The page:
Functions in Javascript – part I

Douglas Crockford says that the best part of Javascript is its implementation of functions. And I think that he’s absolutely right! The first thing you should keep in mind is that functions are objects in Javascript! The second interesting thing about functions is that they can be invoked (I guess that’s why they’re called functions, right?).

The simples way to create a function is through a function literal. Function literals start with the function keyword. Optionally, you can give it a name and define the expected parameters. All functions have a body delimited by curly braces. Here’s a really simple named function:

function sayHi(name) {
    alert(name);
}
sayHi("luis");

Even though you can keep introducing named functions, you’ll soon find out that this is not really a good idea. The main problem is that by adding definitions like the one in the previous snippet, we’re really adding methods to the global namespace and we’re increasing the chances of conflicts with other libraries (which leads to overwriting, not errors). The following snippet should show you why this is bad:

function sayHi(name) {
    alert(name);
}
function sayHi(name) {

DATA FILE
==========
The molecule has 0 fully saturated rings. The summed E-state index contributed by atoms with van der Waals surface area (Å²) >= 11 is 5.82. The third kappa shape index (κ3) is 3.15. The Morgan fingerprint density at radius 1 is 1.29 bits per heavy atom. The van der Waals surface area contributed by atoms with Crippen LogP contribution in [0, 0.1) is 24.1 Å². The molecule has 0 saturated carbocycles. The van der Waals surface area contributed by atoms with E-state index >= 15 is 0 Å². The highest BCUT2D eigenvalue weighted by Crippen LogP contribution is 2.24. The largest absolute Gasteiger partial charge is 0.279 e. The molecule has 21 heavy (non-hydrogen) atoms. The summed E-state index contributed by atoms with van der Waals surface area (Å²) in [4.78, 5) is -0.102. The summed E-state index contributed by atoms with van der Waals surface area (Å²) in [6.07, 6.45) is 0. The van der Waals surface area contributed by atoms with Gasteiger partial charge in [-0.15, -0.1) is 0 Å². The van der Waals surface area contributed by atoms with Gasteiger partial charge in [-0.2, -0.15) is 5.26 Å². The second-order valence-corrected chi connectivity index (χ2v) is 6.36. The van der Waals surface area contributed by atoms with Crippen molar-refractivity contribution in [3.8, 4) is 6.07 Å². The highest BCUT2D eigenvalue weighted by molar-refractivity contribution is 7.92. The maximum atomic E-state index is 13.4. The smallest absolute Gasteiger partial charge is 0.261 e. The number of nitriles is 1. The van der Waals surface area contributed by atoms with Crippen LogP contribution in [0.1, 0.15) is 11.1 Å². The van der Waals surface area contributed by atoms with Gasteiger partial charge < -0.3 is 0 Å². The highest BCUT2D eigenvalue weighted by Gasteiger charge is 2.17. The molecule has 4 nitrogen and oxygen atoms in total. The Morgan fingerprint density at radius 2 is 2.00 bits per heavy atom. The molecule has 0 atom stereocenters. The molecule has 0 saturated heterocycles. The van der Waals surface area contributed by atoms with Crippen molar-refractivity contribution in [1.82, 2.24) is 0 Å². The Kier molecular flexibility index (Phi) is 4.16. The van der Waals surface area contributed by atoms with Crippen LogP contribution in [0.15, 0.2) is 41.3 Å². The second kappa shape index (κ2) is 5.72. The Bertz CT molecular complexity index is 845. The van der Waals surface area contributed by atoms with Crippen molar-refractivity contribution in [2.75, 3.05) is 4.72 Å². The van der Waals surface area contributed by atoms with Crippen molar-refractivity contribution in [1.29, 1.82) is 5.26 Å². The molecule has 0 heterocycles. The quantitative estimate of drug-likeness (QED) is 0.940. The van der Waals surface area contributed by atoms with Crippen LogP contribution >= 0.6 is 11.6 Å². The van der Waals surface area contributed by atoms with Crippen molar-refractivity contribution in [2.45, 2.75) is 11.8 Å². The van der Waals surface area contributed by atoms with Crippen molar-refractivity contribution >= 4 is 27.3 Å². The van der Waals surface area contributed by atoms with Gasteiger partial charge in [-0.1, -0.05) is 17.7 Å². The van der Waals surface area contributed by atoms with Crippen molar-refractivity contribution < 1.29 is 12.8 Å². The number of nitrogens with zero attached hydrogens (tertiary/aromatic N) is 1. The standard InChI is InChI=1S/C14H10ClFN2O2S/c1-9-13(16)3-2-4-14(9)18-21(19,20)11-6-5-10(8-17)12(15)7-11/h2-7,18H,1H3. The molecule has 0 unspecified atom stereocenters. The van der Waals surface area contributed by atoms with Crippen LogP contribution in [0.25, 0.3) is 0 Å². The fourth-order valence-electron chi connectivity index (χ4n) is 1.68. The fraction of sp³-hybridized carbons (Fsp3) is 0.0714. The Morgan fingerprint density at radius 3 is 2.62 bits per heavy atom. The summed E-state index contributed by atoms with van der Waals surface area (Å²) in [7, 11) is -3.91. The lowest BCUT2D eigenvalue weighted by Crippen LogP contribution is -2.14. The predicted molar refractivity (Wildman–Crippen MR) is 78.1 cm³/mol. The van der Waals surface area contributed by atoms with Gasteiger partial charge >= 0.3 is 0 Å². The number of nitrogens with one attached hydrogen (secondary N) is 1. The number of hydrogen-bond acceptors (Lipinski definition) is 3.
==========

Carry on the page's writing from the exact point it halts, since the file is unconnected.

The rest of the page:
alert("hoho!");
}
sayHi("luis");

If you recall a previous post on scopes and contexts, then you’ll probably remember that functions are always associated with a context (which you can reference from within the function’s body by using the this identifier). Besides the this identifier, there’s also the arguments identifier which you can use to access the parameters that are passed to the function.

Notice that you wont’ get an error when the number of values passed to the function doesn’t match the declared parameters. The only insurance you have is that you can get all the values passed to the function through the arguments identifier. arguments also let us access the current function (arguments.callee) and the function that performed the current call (arguments.caller). The callee property is useful for recursion scenarios on anonymous functions. Look at the following example:

var factorial = function(number) {
    if (number === 0) return 1;
    return number * arguments.callee(number - 1);
};
alert(factorial(3));

Since we’ve opted for introducing an anonymous function, the only available option for invocating it is relying on the arguments.callee property. Since it points to the “current” function, we can use the () operator to invoke it and get the desired recursion behavior.

There’s really lots of stuff to write about functions, but we’ll leave it for future posts. Keep tuned for more on Javascript.

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~ by Luis Abreu on August 20, 2009.

2 Responses to “Functions in Javascript – part I”

  1. That”s why usually no one uses functions like that, it”s costume to attach all them to a master object that will act as a namespace:

    var Global {
    doSomething : function(arg) {}
    };

    Global.doSomething();

  2. Yep. that”s the recommendation…and there”s also the (function(){…})() idiom for running stuff, but I”ll come back to that in future posts.

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